Britain’s motor economy has been fuelled over the last ten years by car loan products such as Personal Contract Purchases (PCP’s). These deals have proved extremely popular to consumers as it has allowed car buyers to access premium brands such as Audi, Mercedes and BMW due to lower monthly payments.
PCP’s have become the dominant form of car finance. They work by a customer putting down a deposit, usually 10% of the cost of the car, together with fixed monthly payments spread over three to five years. At the end of the term the consumer can either buy the car outright with a ‘balloon payment’ or simply hand the car back to the dealer.
Due to the big upfront payment and the prospect of a large balance to pay off as a balloon, monthly costs in between these two events are much lower than other forms of car finance.
There are down sides to a PCP, such as additional costs to pay such as excess mileage and any scraps or damage to the car. Plus owners do not own the car until the ‘balloon payment’ is made, despite having to pay the normal costs such as fuel and insurance.
However, PCP deals are coming under increasing scrutiny. Car dealer Lookers faces a raft of miss selling allegations of car finance after a whistle blower triggered a Financial Conduct Authority (FCA) investigation.
There over 5 million PCP contracts in existence. Any major disruption to these contracts by the FCA could cause the collapse of the motor industry.
Now MPs and debt charities are demanding wide ranging changes to the car finance market. They say they are concerned on the impact of the credit binge and the impact this could have on the economy.
Rachel Reeves, Labour MP and Chairman of the Business Energy and Industrial Strategy Committee has called for ‘far more transparency and greater scrutiny of the market’. She has warned that PCP debt poses a risk to households and the wider economy. It is of note that unlike other sectors, there are no reliable figures on the level of defaults and arrears on loans, so it is difficult to assess the true scale of the problem.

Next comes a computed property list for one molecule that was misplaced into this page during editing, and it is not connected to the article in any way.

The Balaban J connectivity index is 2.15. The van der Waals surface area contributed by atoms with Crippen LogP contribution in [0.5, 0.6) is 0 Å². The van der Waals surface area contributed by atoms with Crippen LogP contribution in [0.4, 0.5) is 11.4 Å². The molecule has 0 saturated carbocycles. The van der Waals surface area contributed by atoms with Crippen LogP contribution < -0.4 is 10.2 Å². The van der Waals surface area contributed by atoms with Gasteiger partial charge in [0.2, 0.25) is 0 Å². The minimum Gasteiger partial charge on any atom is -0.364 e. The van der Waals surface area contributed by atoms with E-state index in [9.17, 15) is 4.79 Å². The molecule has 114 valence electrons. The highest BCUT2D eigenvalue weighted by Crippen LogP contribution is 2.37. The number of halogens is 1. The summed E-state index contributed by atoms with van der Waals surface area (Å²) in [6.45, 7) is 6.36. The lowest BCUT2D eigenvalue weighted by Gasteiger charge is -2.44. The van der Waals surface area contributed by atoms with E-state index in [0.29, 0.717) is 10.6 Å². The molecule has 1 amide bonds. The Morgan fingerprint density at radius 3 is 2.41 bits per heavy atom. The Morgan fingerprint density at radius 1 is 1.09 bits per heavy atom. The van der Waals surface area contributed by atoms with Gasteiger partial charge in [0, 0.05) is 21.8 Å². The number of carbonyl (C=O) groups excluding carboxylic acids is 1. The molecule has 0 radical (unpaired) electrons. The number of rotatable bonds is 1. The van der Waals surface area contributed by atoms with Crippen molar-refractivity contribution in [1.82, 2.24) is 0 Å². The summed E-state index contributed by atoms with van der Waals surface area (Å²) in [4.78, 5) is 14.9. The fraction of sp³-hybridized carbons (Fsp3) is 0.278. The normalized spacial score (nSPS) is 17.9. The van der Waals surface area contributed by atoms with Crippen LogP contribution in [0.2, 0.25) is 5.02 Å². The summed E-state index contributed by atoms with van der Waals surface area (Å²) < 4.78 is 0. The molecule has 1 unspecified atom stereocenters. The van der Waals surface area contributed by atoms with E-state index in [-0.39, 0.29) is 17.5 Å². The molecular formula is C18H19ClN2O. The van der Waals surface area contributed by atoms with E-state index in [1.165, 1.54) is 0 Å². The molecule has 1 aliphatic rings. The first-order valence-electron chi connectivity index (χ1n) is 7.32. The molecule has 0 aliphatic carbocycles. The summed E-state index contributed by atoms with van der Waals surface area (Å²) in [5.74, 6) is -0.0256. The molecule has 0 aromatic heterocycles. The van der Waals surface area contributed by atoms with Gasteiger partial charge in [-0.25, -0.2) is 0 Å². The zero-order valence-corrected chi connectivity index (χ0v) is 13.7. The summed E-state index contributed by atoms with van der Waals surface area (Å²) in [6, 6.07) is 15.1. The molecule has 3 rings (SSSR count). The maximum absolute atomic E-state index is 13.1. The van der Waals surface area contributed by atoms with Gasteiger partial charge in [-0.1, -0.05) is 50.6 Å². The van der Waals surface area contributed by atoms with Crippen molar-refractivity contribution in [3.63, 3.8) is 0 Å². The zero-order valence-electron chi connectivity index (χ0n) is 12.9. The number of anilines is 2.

Conservative MP Steve Baker has also warned that there are direct parallels with housing in the run up to the global financial crisis of 2008.
In addition, research by debt charity StepChange found that 15% of its clients who have used car finance have felt that they had not had it adequately explained to them. 23% felt pressured into signing the deal. The Money Advice Trust said that issues identified in the motor industry by the City watchdog this year ‘were a reminder that firms need to do more’.
There are parallels to be seen with this subprime mortgage deals of 20 years ago that brought the world of finance to its knees. Similarly, PCP’s are an American import and Britons have flocked to use them in their millions. But this sharp rise in debt fuelled car purchasing should be a cause for worry. A steep rise in car loan arrears and repossessions has been noted and is also fuelling concern about another crash, both in the US and Britain.
For many people with poor credit records, a PCP deal is likely to be the only way they can borrow a sizeable sum of money. This is partly because of loans arranged against a tangible asset and partly a reflection of the regulatory environment that critics say allows people with fragile incomes to bypass security and take on debt in relation to car purchases. The Bank of England has become increasingly concerned about this last point. It has reported in the past that the economy faces a sharp rise in all forms of consumer credit and debt, and is a worry that will be monitored closely.
If you are struggling with debts whether through PCP car loans, credit cards or other loans, it is vital you speak with a debt specialist at the earliest opportunity. Farleys’ insolvency team can discuss options to help you manage your debts. Call the team today on 0845 287 0939 or submit your enquiry online.
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